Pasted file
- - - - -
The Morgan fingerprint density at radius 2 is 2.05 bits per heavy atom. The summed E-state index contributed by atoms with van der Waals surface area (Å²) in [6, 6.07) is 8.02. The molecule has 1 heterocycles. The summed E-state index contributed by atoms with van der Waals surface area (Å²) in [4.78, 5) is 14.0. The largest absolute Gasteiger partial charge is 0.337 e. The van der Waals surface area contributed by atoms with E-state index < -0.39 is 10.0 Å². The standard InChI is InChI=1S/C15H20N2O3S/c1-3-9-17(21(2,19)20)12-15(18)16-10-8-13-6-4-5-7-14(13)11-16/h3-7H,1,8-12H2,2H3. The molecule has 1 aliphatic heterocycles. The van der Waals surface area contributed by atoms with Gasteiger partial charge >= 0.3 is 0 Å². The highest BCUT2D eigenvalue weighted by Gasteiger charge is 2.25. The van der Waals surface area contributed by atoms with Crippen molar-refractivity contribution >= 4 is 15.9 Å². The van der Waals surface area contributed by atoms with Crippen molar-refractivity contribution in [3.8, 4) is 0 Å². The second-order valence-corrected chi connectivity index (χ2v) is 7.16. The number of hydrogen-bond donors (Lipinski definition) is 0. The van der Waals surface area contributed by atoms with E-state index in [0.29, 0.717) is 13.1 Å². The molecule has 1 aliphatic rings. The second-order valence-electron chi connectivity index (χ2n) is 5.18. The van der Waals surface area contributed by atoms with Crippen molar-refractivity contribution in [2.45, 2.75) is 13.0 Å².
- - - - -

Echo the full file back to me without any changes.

The Morgan fingerprint density at radius 2 is 2.05 bits per heavy atom. The summed E-state index contributed by atoms with van der Waals surface area (Å²) in [6, 6.07) is 8.02. The molecule has 1 heterocycles. The summed E-state index contributed by atoms with van der Waals surface area (Å²) in [4.78, 5) is 14.0. The largest absolute Gasteiger partial charge is 0.337 e. The van der Waals surface area contributed by atoms with E-state index < -0.39 is 10.0 Å². The standard InChI is InChI=1S/C15H20N2O3S/c1-3-9-17(21(2,19)20)12-15(18)16-10-8-13-6-4-5-7-14(13)11-16/h3-7H,1,8-12H2,2H3. The molecule has 1 aliphatic heterocycles. The van der Waals surface area contributed by atoms with Gasteiger partial charge >= 0.3 is 0 Å². The highest BCUT2D eigenvalue weighted by Gasteiger charge is 2.25. The van der Waals surface area contributed by atoms with Crippen molar-refractivity contribution >= 4 is 15.9 Å². The van der Waals surface area contributed by atoms with Crippen molar-refractivity contribution in [3.8, 4) is 0 Å². The second-order valence-corrected chi connectivity index (χ2v) is 7.16. The number of hydrogen-bond donors (Lipinski definition) is 0. The van der Waals surface area contributed by atoms with E-state index in [0.29, 0.717) is 13.1 Å². The molecule has 1 aliphatic rings. The second-order valence-electron chi connectivity index (χ2n) is 5.18. The van der Waals surface area contributed by atoms with Crippen molar-refractivity contribution in [2.45, 2.75) is 13.0 Å².